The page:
The Doulton Fountain, Glasgow Green. The fountain depicts four water-carriers, representing parts of the British empire - India, Australia, Canada, South Africa
History matters to the Dominican mission. Around 30% of the population in Glasgow identify as Catholic. This puts Glasgow and the surrounding conurbations proportionally higher in Catholic population than most of the United Kingdom. The Dominican friars currently run the parish of St Columba’s in Woodside, in the city’s West end. One of the friars is Catholic chaplain to the University of Strathclyde, with the chaplaincy centre also a hub for the city centre higher education establishments. One of the other friars is involved with prison chaplaincy, and the other friars also help with parish duties and have their own academic work.
The Parish of St Columba's
The Dominicans started running the Parish of St Columba’s in the mid 2000s. The church and presbytery are examples of the early work of the architect Jack Coia. It is one of the only buildings still under construction during World War II, with the sanctuary holding a marble reredos and carved crucifix by the sculptor Benno Schotz.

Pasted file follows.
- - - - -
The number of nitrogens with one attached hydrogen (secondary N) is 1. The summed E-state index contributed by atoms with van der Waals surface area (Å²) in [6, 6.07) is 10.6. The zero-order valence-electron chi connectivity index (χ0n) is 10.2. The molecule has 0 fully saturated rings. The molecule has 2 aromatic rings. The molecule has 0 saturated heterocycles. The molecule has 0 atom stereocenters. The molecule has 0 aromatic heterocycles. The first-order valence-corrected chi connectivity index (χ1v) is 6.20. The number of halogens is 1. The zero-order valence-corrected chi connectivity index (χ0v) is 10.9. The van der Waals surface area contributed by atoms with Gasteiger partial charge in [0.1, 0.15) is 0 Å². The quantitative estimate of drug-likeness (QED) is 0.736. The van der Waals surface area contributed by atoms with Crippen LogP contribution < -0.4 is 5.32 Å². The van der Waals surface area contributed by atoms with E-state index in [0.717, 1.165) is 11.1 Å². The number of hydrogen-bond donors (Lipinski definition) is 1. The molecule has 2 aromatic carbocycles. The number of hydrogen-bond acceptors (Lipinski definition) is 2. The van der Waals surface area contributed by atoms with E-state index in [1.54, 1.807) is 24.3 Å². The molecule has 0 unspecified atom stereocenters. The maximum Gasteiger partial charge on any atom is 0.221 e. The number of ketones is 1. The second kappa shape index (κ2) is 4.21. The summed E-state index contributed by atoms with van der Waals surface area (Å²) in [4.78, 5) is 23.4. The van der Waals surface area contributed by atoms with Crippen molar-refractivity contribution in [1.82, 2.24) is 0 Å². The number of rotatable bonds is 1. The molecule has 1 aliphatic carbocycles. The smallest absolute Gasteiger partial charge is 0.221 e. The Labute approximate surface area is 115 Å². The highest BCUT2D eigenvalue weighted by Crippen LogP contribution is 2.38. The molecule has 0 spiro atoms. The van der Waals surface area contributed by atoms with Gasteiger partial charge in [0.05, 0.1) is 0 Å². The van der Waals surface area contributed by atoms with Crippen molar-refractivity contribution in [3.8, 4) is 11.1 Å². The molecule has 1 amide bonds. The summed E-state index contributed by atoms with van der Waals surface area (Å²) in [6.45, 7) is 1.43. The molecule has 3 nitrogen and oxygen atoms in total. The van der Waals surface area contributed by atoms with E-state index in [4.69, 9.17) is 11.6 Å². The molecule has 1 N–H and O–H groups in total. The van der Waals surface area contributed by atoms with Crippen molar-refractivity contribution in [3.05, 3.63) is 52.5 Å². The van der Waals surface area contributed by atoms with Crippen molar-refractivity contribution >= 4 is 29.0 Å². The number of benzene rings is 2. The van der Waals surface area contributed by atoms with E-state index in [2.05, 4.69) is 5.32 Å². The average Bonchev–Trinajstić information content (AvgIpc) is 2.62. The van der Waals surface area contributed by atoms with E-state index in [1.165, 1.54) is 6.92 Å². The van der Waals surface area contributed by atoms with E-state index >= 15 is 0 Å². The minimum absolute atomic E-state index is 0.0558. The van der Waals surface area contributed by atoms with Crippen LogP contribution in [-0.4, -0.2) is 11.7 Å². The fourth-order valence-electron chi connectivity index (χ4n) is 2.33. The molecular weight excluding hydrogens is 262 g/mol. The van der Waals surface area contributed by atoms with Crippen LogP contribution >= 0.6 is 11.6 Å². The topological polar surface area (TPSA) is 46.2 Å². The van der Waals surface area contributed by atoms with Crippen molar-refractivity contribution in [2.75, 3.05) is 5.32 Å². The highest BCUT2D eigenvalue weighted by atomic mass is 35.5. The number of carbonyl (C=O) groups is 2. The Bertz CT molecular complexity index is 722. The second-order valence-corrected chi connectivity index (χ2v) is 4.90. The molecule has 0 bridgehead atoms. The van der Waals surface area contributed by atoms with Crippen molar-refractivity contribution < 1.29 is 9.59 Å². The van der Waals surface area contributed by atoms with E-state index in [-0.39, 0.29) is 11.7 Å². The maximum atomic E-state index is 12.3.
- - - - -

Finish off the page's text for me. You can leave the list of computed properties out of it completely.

For the Dominicans, the city of Glasgow is an important place to be. With such a large population of the city identifying as Catholic, but a comparatively small number of the population actually attending Mass, there is a considerable evangelical mission to bring Catholics back to Church. There is a huge task ahead, in meeting what is asked of the ‘new evangelisation’ that Pope Francis speaks of. This involves educating people in a core Catholic theology that is fit for purpose in a postmodern context, a liturgy that will nourish and sustain our faith, and hopefully being able to answer the questions that people want answers to. The Dominican mission also includes practical support for initiatives such as pro-life or social justice projects, as well as lay evangelisation. The demographic of Catholics in Scotland now is hugely different when compared with the origins of the Catholic Church in Scotland after the hierarchy was restored. This new demographic of Catholics who have opportunities that were previously never possible is an interesting challenge. How do we engage with where people are at now? People who wish to maintain and strengthen their Catholic faith whilst working in all sorts of spheres of society.